Reflection by Kasama editor, Dee Dicen Hunt
More than 300 delegates from 16 countries, about 50 volunteers plus innumerable community hosts and cultural performers created four days and two evenings of dialogue in plenary sessions and workshops, a formal dinner, a concert, and a whole day’s tour of five centres of worship and faith practice. It was a stimulating and challenging experience.
In 2005 the Multi-Faith Centre and the Pure Land Learning College held an international symposium entitled Cultivating Wisdom, Harvesting Peace with a focus on peace education. One recommendation from the 2005 symposium called for the promotion of a critical dialogue between faiths and ‘secular’ human rights discourses. The 2009 Interfaith Regional Summit faced the potential to progress that aim.
Professor Swee-Hin Toh encouraged the gathering toward “an interfaith dialogue for action,” to ask how we transform our beliefs into concrete action for peace and harmony. “As a peace educator,” he said, “I think it is important that in order to move to principled action we need a process of critical education.” I couldn’t agree more.
Emphasising “principled”, so that we have care for everyone’s “enlightenment, salvation, ease and harmony,” he pointed to some deep concerns: building social justice and economies of well being; the doctrine of a ‘just’ war vs active non-violence; promoting human rights and responsibilities within our doctrines; fostering inter-cultural respect; living in harmony with the earth; cultivating inner peace.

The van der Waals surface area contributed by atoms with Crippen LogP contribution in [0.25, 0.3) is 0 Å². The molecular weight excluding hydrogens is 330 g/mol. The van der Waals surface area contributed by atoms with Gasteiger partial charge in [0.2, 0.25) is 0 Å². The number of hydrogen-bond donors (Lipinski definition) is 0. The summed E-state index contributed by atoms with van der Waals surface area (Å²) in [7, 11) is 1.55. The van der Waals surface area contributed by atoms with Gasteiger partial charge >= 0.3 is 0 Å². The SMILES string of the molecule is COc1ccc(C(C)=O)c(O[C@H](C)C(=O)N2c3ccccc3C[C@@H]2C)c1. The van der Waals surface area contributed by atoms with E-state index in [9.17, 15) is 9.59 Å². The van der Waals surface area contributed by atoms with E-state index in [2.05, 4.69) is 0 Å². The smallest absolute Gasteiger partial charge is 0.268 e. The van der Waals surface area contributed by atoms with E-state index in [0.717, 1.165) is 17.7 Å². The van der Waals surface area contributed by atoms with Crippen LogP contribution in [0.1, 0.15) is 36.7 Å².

In the spirit of critical analysis, some statements and questions from the floor following each panel and workshop presentation, and in the small group Dialogue Circles, raised the more troublesome points of discord and concern, such as:
How can we use religion to prevent domestic violence and trafficking of human beings? Why are women subordinated in religious practice? Indigenous land rights, women’s issues, the environment are ignored. Is religious conflict the cause of war or is the scarcity of resources the primary factor? In conflict resolution do you attack the structural inequalities or take care of things needing immediate attention? Do we just acknowledge problems but put no solutions forward? Some believers say all we need is forgiveness and love. Is that enough, what about justice or structural violence? How do we engage people when they don’t want to dialogue but give the impression that all is harmonious and peaceful in their countries?
One issue presented itself for immediate consideration. Christine and Lee, the parents of Scott Rush, attended the Summit. Their son, carrying 1.3 kg. of heroin strapped to his body, was arrested with eight others at Bali airport in April 2005. Scott was 19 years-old at the time. He faces Indonesia’s death penalty for his crime. Many Interfaith Summit participants are campaigners for the worldwide abolition of the death penalty. The Multi-Faith Centre with various faith, interfaith, and community groups have organised a meeting, “The Death Penalty: An Interfaith Forum” in Brisbane on 29th April.
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